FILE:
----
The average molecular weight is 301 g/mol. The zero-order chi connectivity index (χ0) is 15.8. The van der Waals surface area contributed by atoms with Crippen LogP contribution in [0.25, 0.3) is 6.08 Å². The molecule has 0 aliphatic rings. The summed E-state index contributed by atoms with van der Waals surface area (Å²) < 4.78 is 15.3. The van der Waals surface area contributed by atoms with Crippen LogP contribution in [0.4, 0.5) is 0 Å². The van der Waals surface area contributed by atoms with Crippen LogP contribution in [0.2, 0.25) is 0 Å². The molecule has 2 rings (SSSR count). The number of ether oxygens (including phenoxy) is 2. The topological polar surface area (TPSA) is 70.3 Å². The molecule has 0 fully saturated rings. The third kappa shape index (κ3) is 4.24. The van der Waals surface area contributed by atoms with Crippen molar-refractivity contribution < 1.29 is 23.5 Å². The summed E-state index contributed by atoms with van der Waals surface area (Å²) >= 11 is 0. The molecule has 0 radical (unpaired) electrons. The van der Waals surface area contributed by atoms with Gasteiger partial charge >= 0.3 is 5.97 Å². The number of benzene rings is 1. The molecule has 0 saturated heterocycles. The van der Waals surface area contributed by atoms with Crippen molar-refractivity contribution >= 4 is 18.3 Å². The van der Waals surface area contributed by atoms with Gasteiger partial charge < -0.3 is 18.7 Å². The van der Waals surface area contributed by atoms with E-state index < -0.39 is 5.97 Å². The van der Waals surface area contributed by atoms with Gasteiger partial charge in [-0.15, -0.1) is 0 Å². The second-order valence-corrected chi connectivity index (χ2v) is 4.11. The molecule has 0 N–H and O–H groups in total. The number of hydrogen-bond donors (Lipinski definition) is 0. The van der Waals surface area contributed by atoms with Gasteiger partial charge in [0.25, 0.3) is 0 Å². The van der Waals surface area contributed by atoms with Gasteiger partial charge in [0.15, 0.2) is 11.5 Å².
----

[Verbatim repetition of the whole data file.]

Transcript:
The average molecular weight is 301 g/mol. The zero-order chi connectivity index (χ0) is 15.8. The van der Waals surface area contributed by atoms with Crippen LogP contribution in [0.25, 0.3) is 6.08 Å². The molecule has 0 aliphatic rings. The summed E-state index contributed by atoms with van der Waals surface area (Å²) < 4.78 is 15.3. The van der Waals surface area contributed by atoms with Crippen LogP contribution in [0.4, 0.5) is 0 Å². The van der Waals surface area contributed by atoms with Crippen LogP contribution in [0.2, 0.25) is 0 Å². The molecule has 2 rings (SSSR count). The number of ether oxygens (including phenoxy) is 2. The topological polar surface area (TPSA) is 70.3 Å². The molecule has 0 fully saturated rings. The third kappa shape index (κ3) is 4.24. The van der Waals surface area contributed by atoms with Crippen molar-refractivity contribution < 1.29 is 23.5 Å². The summed E-state index contributed by atoms with van der Waals surface area (Å²) >= 11 is 0. The molecule has 0 radical (unpaired) electrons. The van der Waals surface area contributed by atoms with Gasteiger partial charge >= 0.3 is 5.97 Å². The number of benzene rings is 1. The molecule has 0 saturated heterocycles. The van der Waals surface area contributed by atoms with Crippen molar-refractivity contribution >= 4 is 18.3 Å². The van der Waals surface area contributed by atoms with Gasteiger partial charge < -0.3 is 18.7 Å². The van der Waals surface area contributed by atoms with E-state index < -0.39 is 5.97 Å². The van der Waals surface area contributed by atoms with Gasteiger partial charge in [-0.15, -0.1) is 0 Å². The second-order valence-corrected chi connectivity index (χ2v) is 4.11. The molecule has 0 N–H and O–H groups in total. The number of hydrogen-bond donors (Lipinski definition) is 0. The van der Waals surface area contributed by atoms with Gasteiger partial charge in [0.25, 0.3) is 0 Å². The van der Waals surface area contributed by atoms with Gasteiger partial charge in [0.15, 0.2) is 11.5 Å².